Cindy – Usually by the end of the class I have a good inkling of whether or not they’ll come back.  You can sense their reaction if they didn’t like it.  But sometimes I’ll have someone who seems really gung ho and enthusiastic who’ll come for a short period of time and then, poof, they’re gone.  I always wonder why.

WG – Some people are just butterfly types.

Cindy – That takes us back to the first thing—the ability to focus and to concentrate.  It spills over into the long-term commitment, the long-term journey of yoga.

WG – It seems that with yoga you never really “get there.”

Cindy – No, you never do!  When I first started I thought I would have this licked in six months!  Here I am 16 years later, still going. 

WG – Can you hurt yourself doing yoga?

Cindy – Yes, you can.  Often, it’s because you weren’t focusing, you weren’t paying attention.  Sometimes, just because of some imbalance in the body or an “unevenness of opening,” one muscle group will be stretched and open, and another will be resisting.  Ideally, with careful attention, yoga can bring the balance back into the body.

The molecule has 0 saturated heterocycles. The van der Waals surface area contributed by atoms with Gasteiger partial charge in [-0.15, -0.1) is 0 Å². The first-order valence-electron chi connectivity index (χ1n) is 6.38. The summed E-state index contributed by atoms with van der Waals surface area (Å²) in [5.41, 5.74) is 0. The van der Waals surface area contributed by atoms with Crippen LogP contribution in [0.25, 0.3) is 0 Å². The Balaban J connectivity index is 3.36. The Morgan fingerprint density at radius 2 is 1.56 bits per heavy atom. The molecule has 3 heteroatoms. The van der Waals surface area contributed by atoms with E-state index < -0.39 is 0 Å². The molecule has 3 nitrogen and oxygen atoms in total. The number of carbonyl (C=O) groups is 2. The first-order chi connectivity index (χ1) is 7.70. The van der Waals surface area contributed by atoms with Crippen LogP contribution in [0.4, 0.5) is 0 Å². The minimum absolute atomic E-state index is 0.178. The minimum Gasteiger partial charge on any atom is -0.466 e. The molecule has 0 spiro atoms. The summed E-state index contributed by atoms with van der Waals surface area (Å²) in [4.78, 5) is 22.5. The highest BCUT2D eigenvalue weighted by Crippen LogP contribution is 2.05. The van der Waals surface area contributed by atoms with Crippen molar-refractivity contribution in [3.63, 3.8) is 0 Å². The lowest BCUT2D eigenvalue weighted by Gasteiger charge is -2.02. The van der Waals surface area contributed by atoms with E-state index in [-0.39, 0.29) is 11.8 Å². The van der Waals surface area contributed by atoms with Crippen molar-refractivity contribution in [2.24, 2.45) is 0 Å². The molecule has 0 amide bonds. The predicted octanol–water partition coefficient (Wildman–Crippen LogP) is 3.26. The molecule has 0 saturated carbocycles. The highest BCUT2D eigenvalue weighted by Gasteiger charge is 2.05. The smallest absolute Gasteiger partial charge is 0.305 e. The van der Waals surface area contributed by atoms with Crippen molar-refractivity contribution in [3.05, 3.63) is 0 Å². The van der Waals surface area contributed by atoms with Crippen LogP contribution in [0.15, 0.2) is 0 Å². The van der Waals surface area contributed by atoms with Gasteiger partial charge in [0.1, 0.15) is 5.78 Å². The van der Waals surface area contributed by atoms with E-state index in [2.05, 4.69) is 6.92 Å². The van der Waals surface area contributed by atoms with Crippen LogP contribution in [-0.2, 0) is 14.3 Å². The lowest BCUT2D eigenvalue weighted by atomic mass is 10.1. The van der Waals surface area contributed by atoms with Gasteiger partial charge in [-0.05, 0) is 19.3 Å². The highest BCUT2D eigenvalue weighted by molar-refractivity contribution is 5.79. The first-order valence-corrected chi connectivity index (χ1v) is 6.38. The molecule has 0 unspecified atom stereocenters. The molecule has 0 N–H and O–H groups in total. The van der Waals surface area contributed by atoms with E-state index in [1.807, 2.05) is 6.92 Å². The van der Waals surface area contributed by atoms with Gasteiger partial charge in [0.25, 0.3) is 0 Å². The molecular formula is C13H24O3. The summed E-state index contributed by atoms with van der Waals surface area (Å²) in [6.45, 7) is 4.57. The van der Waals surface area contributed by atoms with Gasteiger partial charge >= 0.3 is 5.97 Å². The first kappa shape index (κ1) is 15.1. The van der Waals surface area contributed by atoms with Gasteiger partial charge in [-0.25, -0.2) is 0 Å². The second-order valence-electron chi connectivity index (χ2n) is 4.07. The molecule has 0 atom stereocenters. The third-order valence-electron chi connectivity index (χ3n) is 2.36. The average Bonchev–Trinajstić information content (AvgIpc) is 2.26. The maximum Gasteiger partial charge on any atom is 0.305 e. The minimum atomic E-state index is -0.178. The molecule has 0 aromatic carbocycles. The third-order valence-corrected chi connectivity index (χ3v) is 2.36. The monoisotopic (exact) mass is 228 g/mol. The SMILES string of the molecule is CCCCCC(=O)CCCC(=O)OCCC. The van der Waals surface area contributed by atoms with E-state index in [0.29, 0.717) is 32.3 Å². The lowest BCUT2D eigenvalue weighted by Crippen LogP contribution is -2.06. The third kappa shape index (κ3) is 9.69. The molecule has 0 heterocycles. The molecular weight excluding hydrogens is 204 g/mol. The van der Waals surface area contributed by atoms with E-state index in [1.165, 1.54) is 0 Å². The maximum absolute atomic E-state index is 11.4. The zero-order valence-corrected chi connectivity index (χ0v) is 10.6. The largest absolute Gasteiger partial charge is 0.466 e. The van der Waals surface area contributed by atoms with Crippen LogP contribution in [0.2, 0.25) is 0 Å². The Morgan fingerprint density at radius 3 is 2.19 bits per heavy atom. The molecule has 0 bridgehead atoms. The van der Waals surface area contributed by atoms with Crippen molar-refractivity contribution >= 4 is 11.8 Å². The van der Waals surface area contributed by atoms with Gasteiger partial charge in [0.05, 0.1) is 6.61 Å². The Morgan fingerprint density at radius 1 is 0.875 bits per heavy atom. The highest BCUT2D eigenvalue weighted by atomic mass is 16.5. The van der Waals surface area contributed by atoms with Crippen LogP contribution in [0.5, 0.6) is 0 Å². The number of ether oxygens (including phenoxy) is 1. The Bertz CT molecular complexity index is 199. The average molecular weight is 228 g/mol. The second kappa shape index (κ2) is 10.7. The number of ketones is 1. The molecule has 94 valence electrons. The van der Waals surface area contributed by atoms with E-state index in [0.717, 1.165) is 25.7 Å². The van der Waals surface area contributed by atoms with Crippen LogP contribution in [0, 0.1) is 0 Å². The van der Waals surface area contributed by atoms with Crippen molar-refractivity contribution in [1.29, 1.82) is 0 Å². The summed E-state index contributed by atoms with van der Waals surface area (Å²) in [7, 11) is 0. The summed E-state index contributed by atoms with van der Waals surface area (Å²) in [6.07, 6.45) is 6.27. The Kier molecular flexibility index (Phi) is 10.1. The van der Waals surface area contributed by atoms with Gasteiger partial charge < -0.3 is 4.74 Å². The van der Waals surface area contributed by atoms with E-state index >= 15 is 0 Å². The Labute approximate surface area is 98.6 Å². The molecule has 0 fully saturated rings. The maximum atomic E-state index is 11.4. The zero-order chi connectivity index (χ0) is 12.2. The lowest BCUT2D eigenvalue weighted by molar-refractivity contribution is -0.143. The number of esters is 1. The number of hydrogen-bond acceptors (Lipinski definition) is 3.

WG – You say you teach mostly beginners.  Is that hard?

Cindy – In a way.  I think it’s actually easier to teach the more advanced students because they already have a connection to their body, a certain level of awareness.  Teaching beginners can be more difficult and challenging, yet it can also be more rewarding.  If I can inspire one person to follow the path of yoga then I will feel I’ve succeeded.

Note to Chicken Little

Thursday, March 15th, 2007

So here’s the deal with economic news:  Read all of it or none of it.